THE Nigeria Hydrological Services Agency (NIHSA) has alerted Nigerians of more flooding, appealing the 36 states to prepare for the upcoming flooding as the Rivers Benue and Niger keeps rising.
Director-General Clement Nze who disclosed the situation at a briefing in Abuja on Wednesday said more flooding was expected to occur in the country due to continuous heavy rainfall, according to the Nation.
He projected a high probability of more states in the country experiencing a lot of both rivers and urban flooding in the coming months.
Nze added that the river flooding would start in the next month. This he said would be as a result of an increase in water from Rivers Niger and Benue, the two longest rivers in Nigeria.
Rainy season flooding has become a recurrent issue in Nigeria. In 2018, NIHSA was forced to declare flooding a natural disaster when it led to more than 100 people’s death.
According to the UN Office for the Coordination of Humanitarian Affairs (OCHA), 34 out of the 36 states in Nigeria witnessed severe flooding in 2018. It stated that the incident happened due to the overflowing of the two rivers into the surrounding communities.
Altogether, the agency approximated that floods affected 1.9 million residents, destroyed 82,000 houses, displaced 210,000 people, as well as destroying many crops and livestock.
With the continuous rainfall in 2019, going to its peak in August, Nigeria has since counting losses.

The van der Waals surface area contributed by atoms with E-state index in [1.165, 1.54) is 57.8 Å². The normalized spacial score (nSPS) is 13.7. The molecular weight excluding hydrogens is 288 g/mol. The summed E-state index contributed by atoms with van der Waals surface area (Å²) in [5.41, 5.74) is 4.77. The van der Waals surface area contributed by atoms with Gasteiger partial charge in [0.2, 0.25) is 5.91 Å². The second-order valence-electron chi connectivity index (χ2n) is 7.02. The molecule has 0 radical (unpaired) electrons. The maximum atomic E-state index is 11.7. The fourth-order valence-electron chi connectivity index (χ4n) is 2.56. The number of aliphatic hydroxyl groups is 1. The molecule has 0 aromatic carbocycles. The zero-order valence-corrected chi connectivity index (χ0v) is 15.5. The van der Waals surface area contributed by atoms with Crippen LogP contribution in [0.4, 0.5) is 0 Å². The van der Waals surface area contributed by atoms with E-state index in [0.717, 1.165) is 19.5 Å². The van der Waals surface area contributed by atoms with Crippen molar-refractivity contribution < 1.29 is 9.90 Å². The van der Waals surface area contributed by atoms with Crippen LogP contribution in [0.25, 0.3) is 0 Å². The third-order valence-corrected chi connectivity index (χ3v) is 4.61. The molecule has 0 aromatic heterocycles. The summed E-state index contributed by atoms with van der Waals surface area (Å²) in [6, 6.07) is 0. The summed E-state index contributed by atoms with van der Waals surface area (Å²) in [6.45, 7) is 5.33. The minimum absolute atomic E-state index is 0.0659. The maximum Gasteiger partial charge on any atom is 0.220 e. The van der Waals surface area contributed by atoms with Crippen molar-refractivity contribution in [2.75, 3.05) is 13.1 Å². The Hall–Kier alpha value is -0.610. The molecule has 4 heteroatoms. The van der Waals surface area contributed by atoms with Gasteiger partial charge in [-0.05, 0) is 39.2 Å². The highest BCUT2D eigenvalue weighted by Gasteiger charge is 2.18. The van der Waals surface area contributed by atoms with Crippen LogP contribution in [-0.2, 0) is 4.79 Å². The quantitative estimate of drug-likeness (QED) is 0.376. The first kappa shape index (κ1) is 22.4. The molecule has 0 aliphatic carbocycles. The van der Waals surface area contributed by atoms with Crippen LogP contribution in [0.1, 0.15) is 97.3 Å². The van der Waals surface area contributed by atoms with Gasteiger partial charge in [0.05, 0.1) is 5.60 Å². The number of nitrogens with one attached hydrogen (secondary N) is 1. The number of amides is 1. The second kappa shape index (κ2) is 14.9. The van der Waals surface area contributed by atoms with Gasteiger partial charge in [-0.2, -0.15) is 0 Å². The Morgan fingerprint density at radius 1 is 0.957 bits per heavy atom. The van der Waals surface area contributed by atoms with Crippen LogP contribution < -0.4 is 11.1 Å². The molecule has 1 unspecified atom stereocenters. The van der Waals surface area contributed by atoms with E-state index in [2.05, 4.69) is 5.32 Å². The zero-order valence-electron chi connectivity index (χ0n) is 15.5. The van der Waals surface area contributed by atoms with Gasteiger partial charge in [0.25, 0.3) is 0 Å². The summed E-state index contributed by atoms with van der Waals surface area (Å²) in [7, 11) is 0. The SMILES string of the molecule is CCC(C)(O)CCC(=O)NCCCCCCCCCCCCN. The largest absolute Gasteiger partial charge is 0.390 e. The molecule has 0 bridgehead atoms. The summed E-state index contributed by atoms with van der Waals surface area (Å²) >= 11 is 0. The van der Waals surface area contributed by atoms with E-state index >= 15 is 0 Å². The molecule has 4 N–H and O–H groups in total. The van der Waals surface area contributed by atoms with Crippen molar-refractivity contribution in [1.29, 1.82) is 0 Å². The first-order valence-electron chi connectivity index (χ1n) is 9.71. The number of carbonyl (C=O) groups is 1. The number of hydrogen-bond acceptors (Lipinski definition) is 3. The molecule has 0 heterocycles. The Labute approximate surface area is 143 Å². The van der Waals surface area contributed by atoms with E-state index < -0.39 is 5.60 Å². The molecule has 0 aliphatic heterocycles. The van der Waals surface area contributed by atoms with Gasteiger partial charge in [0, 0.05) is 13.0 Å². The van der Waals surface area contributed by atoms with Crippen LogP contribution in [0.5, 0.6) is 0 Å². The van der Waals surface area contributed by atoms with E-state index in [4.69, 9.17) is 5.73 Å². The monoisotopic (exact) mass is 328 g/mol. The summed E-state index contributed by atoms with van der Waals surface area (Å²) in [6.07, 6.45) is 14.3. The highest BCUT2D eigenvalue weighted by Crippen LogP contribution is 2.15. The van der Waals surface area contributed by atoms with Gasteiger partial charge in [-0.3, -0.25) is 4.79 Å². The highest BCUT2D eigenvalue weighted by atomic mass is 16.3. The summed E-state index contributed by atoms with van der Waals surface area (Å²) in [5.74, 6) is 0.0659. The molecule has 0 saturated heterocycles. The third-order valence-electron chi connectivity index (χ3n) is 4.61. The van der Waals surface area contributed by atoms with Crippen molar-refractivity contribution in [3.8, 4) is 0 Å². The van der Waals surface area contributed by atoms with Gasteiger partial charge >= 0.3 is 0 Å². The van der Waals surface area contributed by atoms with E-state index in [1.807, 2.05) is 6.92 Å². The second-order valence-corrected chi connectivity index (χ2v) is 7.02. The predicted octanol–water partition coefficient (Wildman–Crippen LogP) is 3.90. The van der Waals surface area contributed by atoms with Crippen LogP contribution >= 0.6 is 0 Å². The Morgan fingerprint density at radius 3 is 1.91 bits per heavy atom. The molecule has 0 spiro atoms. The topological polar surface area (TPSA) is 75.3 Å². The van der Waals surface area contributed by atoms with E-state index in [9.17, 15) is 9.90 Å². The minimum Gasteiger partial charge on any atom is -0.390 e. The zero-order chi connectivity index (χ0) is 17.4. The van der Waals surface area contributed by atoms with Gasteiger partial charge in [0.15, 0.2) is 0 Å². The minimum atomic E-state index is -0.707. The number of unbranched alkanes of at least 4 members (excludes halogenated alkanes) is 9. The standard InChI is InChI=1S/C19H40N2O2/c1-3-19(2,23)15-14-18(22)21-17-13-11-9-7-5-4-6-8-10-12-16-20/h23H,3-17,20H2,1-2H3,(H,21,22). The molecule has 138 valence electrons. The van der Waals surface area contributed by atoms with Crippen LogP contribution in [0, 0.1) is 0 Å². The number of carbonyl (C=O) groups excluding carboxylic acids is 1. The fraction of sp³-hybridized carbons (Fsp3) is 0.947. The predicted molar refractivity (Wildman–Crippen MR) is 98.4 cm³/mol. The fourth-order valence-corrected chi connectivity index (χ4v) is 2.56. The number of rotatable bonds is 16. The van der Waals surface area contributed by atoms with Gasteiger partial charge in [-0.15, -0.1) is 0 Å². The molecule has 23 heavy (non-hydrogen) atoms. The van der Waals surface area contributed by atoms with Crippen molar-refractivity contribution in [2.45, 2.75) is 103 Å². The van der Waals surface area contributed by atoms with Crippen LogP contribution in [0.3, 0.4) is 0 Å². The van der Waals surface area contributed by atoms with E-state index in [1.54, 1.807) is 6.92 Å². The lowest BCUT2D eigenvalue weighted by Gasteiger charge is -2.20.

According to the daily situation update of the flooding by the European Civil Protection and Humanitarian Aid Operations (ECHO), relying on media reports, as of August 6, Eight Nigerians have died.
It stated that seven people died with 20 houses damaged in Yola, Adamawa State. One person died in Abuja leaving several injured. ECHO even projected that the rain would continue till August 7, affecting central and eastern regions.
It should be noted that behind the numbers were people. Friday, August 2, was the fateful day FCT High Court Finance Director Tony Okecheme, died after being swept off by flood on the road in Galadimawa Abuja, the nation’s capital.
Four students of the Abubakar Tafawa Balewa University (ATBU) drowned and died on Tuesday when a pedestrian bridge collapsed in the school premises. It was reported that heavy downpour had caused flooding, resulting in the collapse.
The National Emergency Management Agency (NEMA) in its National Contingency Plan, listed flooding among some of the trigger events that can lead to washed away roads and collapsed bridges.
Environmentalists had long called on the government to attend to the drainage system issue in Nigeria. Many areas where drainages are available are poorly maintained while lots of suburb communities lack drainages.
A story by The ICIR in May confirmed that most drainages in Abuja were clogged with a mass of wastes, causing water to find unplanned paths to pass.
“Once you block the natural path where water can pass, what it would result to is flooding,” said John Harry, National Secretary of the Nigerian Environmental Society.